And who is being impudent here? Is it the Soviets of that time or us today? Are we sure we have learned our lesson from history? Although 35 years will soon have passed since these events unfolded with grave consequences for the whole rest of the world, I get the impression that for many of us, it has been much longer. So much longer, in fact, that we are unable to relate to it with compassion, although - depending on our age - we ourselves, and certainly our parents and grandparents, have once lived in that chaotic world with all its disinformation. And although they did not directly suffer from the explosion of Reactor 4, everyone at the time was a victim one way or another. A wave of destruction swept far and wide. Today it hardly affects us anymore and we don't give it much thought. Instead, we consider Chernobyl a place worth seeing. Wierzbicki himself seems to have visited this site drawn by the natural curiosity of a tourist.

However, my being dispassionate in viewing the photos, and I can't think of another word to describe it, has reached its end. There is life in there somewhere, symbolised by the old, wrinkled but good-natured faces of Maria and Ivan Semieniuk, current residents of the village of Paryshiv, 17 km from the power plant, smack in the middle of the exclusion zone. And only this, more than anything else, allows one to remember that someone actually used to live there and that someone ended up displaced. There were people who called the Chernobyl area home and were forced to abandon it under duress. Some of them chose to return there in defiance of the law and in complete disregard for safety. This air of normalcy, this natural and familiar spirit emanating from the couple, shakes one out of one's torpor prompting very different, less biased questions about the past, present and future of Chernobyl. Questions about attachment to this place, about banishment and a simple person's entanglement in big history and dramatic events that resonate widely.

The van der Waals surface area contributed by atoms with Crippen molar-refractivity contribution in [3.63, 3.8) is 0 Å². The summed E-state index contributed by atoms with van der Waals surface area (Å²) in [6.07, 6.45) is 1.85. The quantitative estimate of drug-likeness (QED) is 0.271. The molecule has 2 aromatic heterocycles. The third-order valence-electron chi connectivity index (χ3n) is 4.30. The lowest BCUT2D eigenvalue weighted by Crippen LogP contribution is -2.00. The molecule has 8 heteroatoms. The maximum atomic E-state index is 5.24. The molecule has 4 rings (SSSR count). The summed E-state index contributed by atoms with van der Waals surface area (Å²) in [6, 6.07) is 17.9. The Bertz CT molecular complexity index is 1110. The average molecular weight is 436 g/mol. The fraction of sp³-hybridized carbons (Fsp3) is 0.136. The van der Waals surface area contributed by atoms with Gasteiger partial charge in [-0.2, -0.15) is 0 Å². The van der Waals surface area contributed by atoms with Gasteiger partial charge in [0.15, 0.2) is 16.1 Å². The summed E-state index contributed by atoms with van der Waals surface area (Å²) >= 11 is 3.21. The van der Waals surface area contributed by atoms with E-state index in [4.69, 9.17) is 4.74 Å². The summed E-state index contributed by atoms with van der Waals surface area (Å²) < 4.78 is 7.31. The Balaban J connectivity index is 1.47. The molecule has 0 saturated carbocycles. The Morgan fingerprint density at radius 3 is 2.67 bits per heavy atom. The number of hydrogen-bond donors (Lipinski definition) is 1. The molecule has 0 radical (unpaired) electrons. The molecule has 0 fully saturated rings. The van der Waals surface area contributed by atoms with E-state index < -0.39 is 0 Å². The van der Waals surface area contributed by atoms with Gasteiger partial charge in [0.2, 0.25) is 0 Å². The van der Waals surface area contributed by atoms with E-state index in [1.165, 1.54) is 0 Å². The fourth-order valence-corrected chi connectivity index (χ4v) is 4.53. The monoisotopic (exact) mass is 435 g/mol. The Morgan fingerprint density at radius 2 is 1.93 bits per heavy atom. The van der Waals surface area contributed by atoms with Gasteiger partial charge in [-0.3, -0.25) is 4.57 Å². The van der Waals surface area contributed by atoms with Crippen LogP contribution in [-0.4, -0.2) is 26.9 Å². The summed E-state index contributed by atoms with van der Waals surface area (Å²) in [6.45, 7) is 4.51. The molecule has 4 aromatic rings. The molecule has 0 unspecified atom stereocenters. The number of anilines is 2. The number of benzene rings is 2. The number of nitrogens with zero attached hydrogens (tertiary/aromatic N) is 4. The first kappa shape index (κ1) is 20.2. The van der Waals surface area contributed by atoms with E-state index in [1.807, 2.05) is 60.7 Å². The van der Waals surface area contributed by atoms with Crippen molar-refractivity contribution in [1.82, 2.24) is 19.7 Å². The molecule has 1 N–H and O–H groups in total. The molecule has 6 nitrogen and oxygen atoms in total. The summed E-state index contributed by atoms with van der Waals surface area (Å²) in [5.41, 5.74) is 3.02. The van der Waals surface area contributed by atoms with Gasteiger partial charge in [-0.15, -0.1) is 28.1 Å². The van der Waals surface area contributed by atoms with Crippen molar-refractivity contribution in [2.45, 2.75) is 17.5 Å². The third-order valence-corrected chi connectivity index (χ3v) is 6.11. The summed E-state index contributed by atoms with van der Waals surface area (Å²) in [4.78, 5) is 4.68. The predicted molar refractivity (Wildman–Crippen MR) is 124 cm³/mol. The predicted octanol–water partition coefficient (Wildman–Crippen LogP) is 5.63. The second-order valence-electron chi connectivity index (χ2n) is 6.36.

I am reminded of an excerpt from the book Chernobyl Prayer. A Chronicle of the Future by Svetlana Alexievich: "Fate is the life of an individual, history is the life of us all. I want to recount history without losing sight of the fates of individuals. For fate goes further than any idea." Haven't we lost sight of something?

Justyna Żarczyńska

translation: Krzysztof Kotkowski

  • Exhibition: Chernobyl (Czarnobyl)
  • CK Zamek (ZAMEK Culture Centre), Hol Wielki (Grand Lobby)
  • open until 28.03. (10 am - 8 pm)
  • online access: Chernobyl